I was wondering if Typekit fonts are used on any big sites. I know on their site https://typekit.com/ it says Twitter and NYTimes use it, but actually checked out the source on their pages, it doesn't seem they use it at all (any 'non-standard' fonts are usually done with images instead, a la Apple's homepage). My question is threefold:

  • Do any large sites use TypeKit fonts for the majority of their text?
  • Are there any development downsides to using TypeKit fonts and having users download these fonts? Would this ever cause a problem?
  • What happens 'before' a user's browser downloads the font? Does nothing appear, or does a substitution occur until that font has been downloaded?

Note: the font I am considering is Proxima Nova

closed as off topic by ChrisF, JohnGB, Ben Brocka Jun 18 '12 at 1:20

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  • 1
    I'd ask the first bullet-point over on Graphic Design or maybe Webmasters. The latter two bullet points should be asked on Stack Overflow – DA01 Jun 18 '12 at 0:53
  • "Does anyone use..." isn't really the kind of question we answer per the faq; it's not a practical problem, it's just a curiosity (and the answer may change at any time). As DA01 implies, your latter two questions would be better asked (separately) on Stack Overflow as it's a technical/implementation issue rather than a design issue. – Ben Brocka Jun 18 '12 at 1:23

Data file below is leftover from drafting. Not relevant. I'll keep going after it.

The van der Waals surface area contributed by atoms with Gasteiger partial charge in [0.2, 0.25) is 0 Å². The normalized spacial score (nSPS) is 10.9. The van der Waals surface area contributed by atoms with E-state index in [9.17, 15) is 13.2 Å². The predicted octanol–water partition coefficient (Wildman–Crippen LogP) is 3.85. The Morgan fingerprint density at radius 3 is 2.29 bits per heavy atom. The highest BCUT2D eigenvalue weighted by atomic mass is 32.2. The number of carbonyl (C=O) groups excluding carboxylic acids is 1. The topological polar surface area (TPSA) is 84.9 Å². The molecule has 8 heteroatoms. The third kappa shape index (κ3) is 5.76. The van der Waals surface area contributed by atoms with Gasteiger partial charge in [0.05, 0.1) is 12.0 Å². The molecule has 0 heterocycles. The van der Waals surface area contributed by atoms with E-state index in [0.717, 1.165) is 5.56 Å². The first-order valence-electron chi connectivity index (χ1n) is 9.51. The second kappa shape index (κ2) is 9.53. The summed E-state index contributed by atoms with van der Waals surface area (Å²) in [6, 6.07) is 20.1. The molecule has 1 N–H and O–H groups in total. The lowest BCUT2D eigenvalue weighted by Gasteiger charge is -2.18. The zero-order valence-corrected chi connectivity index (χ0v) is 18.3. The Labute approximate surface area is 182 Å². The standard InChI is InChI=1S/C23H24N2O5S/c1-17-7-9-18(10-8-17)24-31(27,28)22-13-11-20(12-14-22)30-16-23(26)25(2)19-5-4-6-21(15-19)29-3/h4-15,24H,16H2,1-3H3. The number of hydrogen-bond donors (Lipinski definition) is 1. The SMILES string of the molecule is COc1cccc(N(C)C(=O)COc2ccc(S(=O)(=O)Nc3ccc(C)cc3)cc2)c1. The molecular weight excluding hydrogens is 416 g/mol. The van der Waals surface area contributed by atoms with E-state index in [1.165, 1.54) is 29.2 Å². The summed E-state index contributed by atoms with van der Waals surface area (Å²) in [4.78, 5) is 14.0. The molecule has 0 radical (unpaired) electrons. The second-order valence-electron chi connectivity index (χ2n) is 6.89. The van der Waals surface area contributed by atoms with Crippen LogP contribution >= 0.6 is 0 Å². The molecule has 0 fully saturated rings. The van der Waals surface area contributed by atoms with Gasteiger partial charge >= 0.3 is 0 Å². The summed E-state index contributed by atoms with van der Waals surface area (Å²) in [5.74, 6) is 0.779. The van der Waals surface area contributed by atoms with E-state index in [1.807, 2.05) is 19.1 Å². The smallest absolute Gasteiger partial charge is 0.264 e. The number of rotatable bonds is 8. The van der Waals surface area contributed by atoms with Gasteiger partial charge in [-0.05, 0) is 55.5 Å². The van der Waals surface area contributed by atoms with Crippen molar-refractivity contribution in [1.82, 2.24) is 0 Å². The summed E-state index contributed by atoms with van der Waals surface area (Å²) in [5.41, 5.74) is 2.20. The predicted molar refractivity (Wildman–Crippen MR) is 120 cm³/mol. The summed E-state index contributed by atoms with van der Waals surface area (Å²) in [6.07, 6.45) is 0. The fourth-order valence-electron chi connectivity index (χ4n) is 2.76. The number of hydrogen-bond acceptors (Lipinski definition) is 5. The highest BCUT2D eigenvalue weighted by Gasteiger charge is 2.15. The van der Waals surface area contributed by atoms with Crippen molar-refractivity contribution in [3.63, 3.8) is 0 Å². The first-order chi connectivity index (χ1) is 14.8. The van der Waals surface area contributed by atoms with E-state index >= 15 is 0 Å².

(side note) This is just the type of question that does not quite belong on stackoverflow and yet doesn't seem to quite make sense here either. We need a general question site to handle this type of question.

Typekit works great and there are some great websites that use it. https://typekit.com/gallery?utm_source=typekit-blog&utm_medium=blog&utm_content=bggl110701&utm_campaign=gallery there are more I'm sure but having big popular websites using a particular technology or not is not a good basis for its use. You should pick the technology that fits your needs and your audience. That said typekit does have some caveats.

Its a good system for using @font-face, which can be achieved more cheaply with google fonts or a manual implementation. So thats one thing to think about.

Another is the high marketshare of windows XP which does not have font smoothing turned on by default. If you look at the typekit site on a computer running windows XP in default mode, you will see how nasty and jagged the fonts look. Now this is the typekit site itself, no where else would I hold typekit to a higher standard. The windows XP problem is not limited to any specific browser either, @font-face fonts will often be jagged in Chrome for XP worse than IE8 (which has some tricks to helping with font smoothing).

enter image description here

Here is a screen capture of the https://typekit.com/fonts/proxima-nova page. On the left is chrome OSX followed by IE8 and Chrome on XP. Proxima Nova looks pretty good, even with the jagged font smoothing, and depending on the font weight you pick. (if you see the original screen capture the font jaggedness is abit more apparent.).

If the font smoothing issue on XP really bothers you, you can also do what I do. Use @font-face (or typekit), then use javascript to detect font jaggedness. If fonts are jagged fall back to CUFON. Cufon works well with smooth fonts in all senerios. The problem with it is the overhead, and some scripting complexities when compared to @font-face. Of course implementing 2 solutions and the detection component requires more skill and is more difficult.

In the end its a personal value judgement on the level of effort you want to put in, and how important typography and the way typography displays is to you.


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